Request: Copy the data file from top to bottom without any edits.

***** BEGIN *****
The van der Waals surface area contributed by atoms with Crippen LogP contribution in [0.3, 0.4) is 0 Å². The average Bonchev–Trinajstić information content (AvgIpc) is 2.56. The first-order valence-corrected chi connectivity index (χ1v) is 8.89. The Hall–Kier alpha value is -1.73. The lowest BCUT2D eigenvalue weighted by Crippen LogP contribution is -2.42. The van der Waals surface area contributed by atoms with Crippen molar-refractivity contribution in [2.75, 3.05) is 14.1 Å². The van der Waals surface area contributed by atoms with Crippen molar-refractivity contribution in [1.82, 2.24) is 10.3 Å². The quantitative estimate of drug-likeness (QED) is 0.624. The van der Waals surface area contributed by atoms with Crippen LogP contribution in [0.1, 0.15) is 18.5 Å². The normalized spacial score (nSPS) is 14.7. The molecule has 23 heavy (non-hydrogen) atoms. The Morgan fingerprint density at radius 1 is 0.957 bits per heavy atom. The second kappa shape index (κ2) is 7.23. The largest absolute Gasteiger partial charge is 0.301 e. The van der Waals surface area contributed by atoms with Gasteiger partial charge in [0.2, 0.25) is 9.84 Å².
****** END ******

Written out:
The van der Waals surface area contributed by atoms with Crippen LogP contribution in [0.3, 0.4) is 0 Å². The average Bonchev–Trinajstić information content (AvgIpc) is 2.56. The first-order valence-corrected chi connectivity index (χ1v) is 8.89. The Hall–Kier alpha value is -1.73. The lowest BCUT2D eigenvalue weighted by Crippen LogP contribution is -2.42. The van der Waals surface area contributed by atoms with Crippen molar-refractivity contribution in [2.75, 3.05) is 14.1 Å². The van der Waals surface area contributed by atoms with Crippen molar-refractivity contribution in [1.82, 2.24) is 10.3 Å². The quantitative estimate of drug-likeness (QED) is 0.624. The van der Waals surface area contributed by atoms with Crippen LogP contribution in [0.1, 0.15) is 18.5 Å². The normalized spacial score (nSPS) is 14.7. The molecule has 23 heavy (non-hydrogen) atoms. The Morgan fingerprint density at radius 1 is 0.957 bits per heavy atom. The second kappa shape index (κ2) is 7.23. The largest absolute Gasteiger partial charge is 0.301 e. The van der Waals surface area contributed by atoms with Gasteiger partial charge in [0.2, 0.25) is 9.84 Å².